As discussed above, there are three measures of distribution volume. The relative contribution of changes in transporter function to these three measures of volume may differ. The plasma concentration-time data from four studies (24, 30, 49, 52) were extracted and reanalyzed using WinNonlin version 2.1 (Pharsight Corporation, Mountain View, CA). For each study, the three measures of volume were calculated under both control and decreased transporter functionality conditions, as shown in Table TableII,II, to ensure consistency in calculation methods between the parameter estimates both within and between the four studies. V1 changes less markedly than Vss and Varea. This is expected since full tissue distribution is not likely to have occurred at the initial time points, and transporters not directly associated with very rapidly equilibrating organs may not have had the chance to exert their effects. In contrast, after all organs are in distribution equilibrium, Vss and Varea show the full effect of transporter inhibition, exhibiting bigger changes than seen for V1. Thus, with respect to transporter effects on equilibrium volume measures, little difference is seen between the effects on Vss and Varea.
A transporter mediated change in volume of distribution can be independent of or correlated to a change in the drug’s clearance and the associated half life.
Half life is considered the most important parameter to the clinician for determining dosing changes due to drug-drug interactions or pharmacogenomic variability, as it is considered the parameter most closely associated with dosing interval and duration of drug effect. In the simplest relation, half life, clearance, and volume of distribution are related by Equation 1:
Therefore, the change in half life is proportional to the change in distribution volume, and inversely related to the change in clearance. In this simple single-phase approximation, there will only be one volume term . In reality, most drugs exhibit multiple phases of distribution and/or elimination, and may have many half lives (53). However, changes in this single-phase approximation are still indicative of a general pharmacokinetic trend.
Further, as noted by Sahin and Benet (53), many different single value half lives can be reported for a drug that almost assuredly exhibits multi-compartment kinetics, including the single-phase approximation or the half life for the terminal phase. Therefore, for a number of drugs in Table TableI,I, the relationship between clearance, volume, and half life will not follow Equation 1.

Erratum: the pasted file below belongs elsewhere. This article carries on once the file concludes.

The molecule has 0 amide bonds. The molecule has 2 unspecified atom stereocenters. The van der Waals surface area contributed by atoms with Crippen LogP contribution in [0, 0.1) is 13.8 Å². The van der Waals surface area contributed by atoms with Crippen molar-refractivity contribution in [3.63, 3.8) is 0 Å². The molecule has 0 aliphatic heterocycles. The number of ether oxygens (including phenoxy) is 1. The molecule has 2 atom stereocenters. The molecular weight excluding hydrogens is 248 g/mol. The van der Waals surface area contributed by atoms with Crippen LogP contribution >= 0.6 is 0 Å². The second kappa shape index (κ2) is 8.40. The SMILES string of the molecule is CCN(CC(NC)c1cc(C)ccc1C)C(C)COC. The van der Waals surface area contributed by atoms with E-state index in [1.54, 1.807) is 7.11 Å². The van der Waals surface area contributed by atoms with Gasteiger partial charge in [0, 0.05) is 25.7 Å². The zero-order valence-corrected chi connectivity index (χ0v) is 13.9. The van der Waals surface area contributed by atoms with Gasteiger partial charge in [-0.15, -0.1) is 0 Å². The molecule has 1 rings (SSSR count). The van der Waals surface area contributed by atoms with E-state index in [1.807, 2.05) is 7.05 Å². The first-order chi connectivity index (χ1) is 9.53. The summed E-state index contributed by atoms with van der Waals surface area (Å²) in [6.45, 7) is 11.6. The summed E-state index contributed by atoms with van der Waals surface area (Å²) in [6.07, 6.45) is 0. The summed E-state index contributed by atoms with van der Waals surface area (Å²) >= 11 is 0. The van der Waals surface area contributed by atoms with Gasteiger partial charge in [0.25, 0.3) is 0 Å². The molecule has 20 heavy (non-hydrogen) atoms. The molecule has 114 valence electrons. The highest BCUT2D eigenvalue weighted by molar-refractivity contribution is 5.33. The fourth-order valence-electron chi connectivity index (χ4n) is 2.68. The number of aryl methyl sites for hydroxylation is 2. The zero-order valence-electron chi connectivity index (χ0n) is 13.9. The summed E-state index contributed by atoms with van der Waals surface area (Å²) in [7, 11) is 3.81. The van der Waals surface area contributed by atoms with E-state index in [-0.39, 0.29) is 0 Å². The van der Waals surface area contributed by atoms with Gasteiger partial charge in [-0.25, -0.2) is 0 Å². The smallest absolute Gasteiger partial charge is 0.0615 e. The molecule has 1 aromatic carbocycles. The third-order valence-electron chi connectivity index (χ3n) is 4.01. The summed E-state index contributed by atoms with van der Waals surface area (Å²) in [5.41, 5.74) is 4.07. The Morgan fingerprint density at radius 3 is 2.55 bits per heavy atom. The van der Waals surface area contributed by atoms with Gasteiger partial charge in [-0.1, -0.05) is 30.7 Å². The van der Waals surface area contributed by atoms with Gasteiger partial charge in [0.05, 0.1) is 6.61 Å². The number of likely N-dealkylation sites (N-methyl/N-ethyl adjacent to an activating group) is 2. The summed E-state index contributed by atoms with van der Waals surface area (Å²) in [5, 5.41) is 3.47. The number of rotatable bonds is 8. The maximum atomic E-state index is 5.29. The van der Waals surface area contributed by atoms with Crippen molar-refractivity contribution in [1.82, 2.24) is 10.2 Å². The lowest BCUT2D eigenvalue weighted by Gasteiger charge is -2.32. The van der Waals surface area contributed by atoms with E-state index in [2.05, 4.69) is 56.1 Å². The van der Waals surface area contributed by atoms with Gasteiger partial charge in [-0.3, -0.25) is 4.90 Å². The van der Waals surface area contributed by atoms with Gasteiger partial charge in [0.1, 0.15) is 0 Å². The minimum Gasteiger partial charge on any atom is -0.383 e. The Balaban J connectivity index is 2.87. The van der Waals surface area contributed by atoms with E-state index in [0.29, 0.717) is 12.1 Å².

In rats, digoxin is primarily metabolized in the liver by Cyp3a. It is a substrate for Oatp1a4 uptake and P-glycoprotein efflux in hepatocytes. When rats were dosed with dexamethasome, Cyp3a, Oatp1a4, and P-gp were induced. Following administration of a single dose of the Oatp-inhibitor rifampin to these dexamethasome induced rats, a decrease in steady state volume of distribution of 70.8% was observed together with a decrease in clearance of 54.2%, while no change in half life was evident in comparison to the induced, but not rifampin inhibited, controls. From previous studies, it is known that the concentration of inhibitor achieved after the single dose had minimal effects on Cyp3a and P-gp. Therefore, inhibition of the uptake transporter led to the pharmacokinetic changes observed (24). Inhibition of Oatp1a4 prevents liver accumulation, decreasing distribution volume. Preventing liver entry also prevents metabolism, leading to the decrease in clearance. Possibly because Oatp1a4 is also expressed at the blood-brain barrier, choroid plexus, ciliary bodies, and retina, in addition to the liver (54), the decrease in volume is greater than the decrease in clearance. In this case, the changes in volume and clearance appear to be correlated.